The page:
But a bake sale gone awry turns out to be the last [single-use plastic] straw for our under-appreciated Park Ranger … who promptly punks out. At a park without a Park Ranger, things get wild: Opossum proposes eating our young, gluten-free = anarchy, and everyone remains cognizant always that the great hurtle toward death continues.
How will the community of Jumping Cholla Community Park ever survive if they don’t work together as a community?!… seriously, how?… a balladeering Tumbleweed wants to know.) A (bleak) comedy about climate change, friendship, and dealing with the consequences of our inactions.
ABOUT THE PLAYWRIGHTS
Jesús I. Valles (they/them) is a queer Mexican immigrant, educator, storyteller, and performer from Cd. Juarez/El Paso. Valles is a 2021 CantoMundo fellowship recipient at the Palm Beach Poetry Festival, a 2019 Lambda Literary fellow, a 2019 Walter E. Dakin Playwriting Fellow of the Sewanee Writers’ Conference, a recipient of the 2019 Letras Latinas Scholarship from the Community of Writers’ Poetry Workshop, and a poetry fellow at Idyllwild Arts Writers Week. Their work has been published in The Shade Journal, The Texas Review, The New Republic, Palabritas, and many others. Their poetry has also been featured on NPR’s Code Switch, LatiNext Anthology, the Best New Poets 2020 anthology, and among others. As an actor, they are the recipient of four B. Iden Payne Awards, including Outstanding Lead Actor in a Drama (2018), and Outstanding Original Script (2018) and they were nominated for the Mark David Cohen New Play Award for their play, (Un)Documents. For their playwriting work, Valles has received awards and support from OUTSider festival, Teatro Vivo, The VORTEX, The Kennedy Center, New York Theatre Workshop, and The Flea. Valles is currently an M.F.A. playwriting student at Brown University.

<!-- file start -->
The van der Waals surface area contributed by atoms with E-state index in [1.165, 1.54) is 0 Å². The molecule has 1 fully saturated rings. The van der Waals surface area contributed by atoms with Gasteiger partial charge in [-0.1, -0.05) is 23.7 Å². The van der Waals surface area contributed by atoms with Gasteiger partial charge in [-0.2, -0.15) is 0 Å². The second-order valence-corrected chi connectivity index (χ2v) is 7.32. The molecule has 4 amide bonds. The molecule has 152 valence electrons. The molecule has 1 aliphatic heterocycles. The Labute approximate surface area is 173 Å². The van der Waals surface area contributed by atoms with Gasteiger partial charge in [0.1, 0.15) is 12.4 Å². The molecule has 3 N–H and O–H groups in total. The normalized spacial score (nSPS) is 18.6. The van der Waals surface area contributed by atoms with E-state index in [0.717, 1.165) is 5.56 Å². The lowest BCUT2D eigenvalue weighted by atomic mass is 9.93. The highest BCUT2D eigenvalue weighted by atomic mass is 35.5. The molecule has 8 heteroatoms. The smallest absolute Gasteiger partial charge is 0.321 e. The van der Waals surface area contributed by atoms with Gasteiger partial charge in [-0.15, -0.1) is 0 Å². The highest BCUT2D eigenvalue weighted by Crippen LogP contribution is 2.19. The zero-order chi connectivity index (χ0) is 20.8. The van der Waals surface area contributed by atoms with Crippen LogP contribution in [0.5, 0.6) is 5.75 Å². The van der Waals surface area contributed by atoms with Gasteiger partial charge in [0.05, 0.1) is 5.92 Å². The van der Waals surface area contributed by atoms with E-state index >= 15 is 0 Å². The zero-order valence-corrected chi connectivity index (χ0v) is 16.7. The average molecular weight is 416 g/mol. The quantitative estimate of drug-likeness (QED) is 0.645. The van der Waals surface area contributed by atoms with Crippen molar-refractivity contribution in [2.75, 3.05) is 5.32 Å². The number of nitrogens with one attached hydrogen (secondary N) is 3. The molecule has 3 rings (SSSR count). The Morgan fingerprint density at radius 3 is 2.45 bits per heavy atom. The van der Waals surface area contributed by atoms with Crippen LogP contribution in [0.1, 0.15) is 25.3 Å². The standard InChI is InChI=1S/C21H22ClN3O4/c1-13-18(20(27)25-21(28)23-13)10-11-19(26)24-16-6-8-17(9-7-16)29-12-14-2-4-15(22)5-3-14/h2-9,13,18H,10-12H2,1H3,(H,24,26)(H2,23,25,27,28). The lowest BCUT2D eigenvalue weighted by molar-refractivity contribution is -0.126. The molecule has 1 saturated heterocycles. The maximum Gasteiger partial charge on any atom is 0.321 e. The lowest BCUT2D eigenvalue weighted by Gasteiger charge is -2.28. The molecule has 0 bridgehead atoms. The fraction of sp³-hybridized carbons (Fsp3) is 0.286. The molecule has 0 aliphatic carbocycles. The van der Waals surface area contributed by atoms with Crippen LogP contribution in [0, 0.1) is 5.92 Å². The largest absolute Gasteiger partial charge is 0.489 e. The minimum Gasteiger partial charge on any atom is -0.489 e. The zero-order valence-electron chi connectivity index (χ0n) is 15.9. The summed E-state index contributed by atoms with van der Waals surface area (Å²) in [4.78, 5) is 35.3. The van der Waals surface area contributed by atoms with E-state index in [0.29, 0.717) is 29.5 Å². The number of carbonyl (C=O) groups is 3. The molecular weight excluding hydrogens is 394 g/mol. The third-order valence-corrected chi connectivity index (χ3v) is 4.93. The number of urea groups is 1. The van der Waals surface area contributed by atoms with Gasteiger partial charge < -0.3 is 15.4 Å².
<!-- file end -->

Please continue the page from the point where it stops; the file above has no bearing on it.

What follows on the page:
Val Dunn (she/her) is a writer/deviser who creates plays, zines, and radical queer joy. Her work possesses a strong sense of place and tackles issues of class and dykehood while pushing against the limitations of form. Dunn’s writing has been presented at Azuka Theatre, Edinburgh Festival Fringe, the Philadelphia Fringe Festival, Philly Theatre Week, Philly SoLow Fest, You Can’t Fail @ Tattooed Mom, The Museum of the American Revolution, and soon at Trustus Theatre. She is an alumna playwright of InterAct Theatre Company's Core Playwrights, Azuka Theatre’s New Pages, Writers on the Rocks, and the Foundry @ Play Penn. Dunn’s work has been supported by the Orchard Project, the Leeway Foundation, Signal Fire, Centrum Arts, the Bearded Ladies Cabaret, SANDBOX, the University of the Arts, and Washington College. She is a 2022 Eccles Centre Fellow at the British Library. Dunn currently splits her time between Philadelphia, PA and Bristol, UK.
About the Department of Theatre: The University of Arkansas Department of Theatre has been providing exciting and affordable theatre for more than 60 years. The department combines a first-rate theatrical education full of hands-on experience with a wide selection of titles to challenge students and the community. The department offers the Bachelor of Arts degree in Theatre, a broad spectrum program in the context of a liberal arts education, and the Master of Fine Arts degree in six concentrations: Acting, Directing, Playwriting, Costume Design, Scene Design and Lighting Design.
About the University of Arkansas: As Arkansas' flagship institution, the U of A provides an internationally competitive education in more than 200 academic programs. Founded in 1871, the U of A contributes more than $2.2 billion to Arkansas’ economy through the teaching of new knowledge and skills, entrepreneurship and job development, discovery through research and creative activity while also providing training for professional disciplines. The Carnegie Foundation classifies the U of A among the top 3% of U.S. colleges and universities with the highest level of research activity. U.S. News & World Report ranks the U of A among the top public universities in the nation. See how the U of A works to build a better world at Arkansas Research News.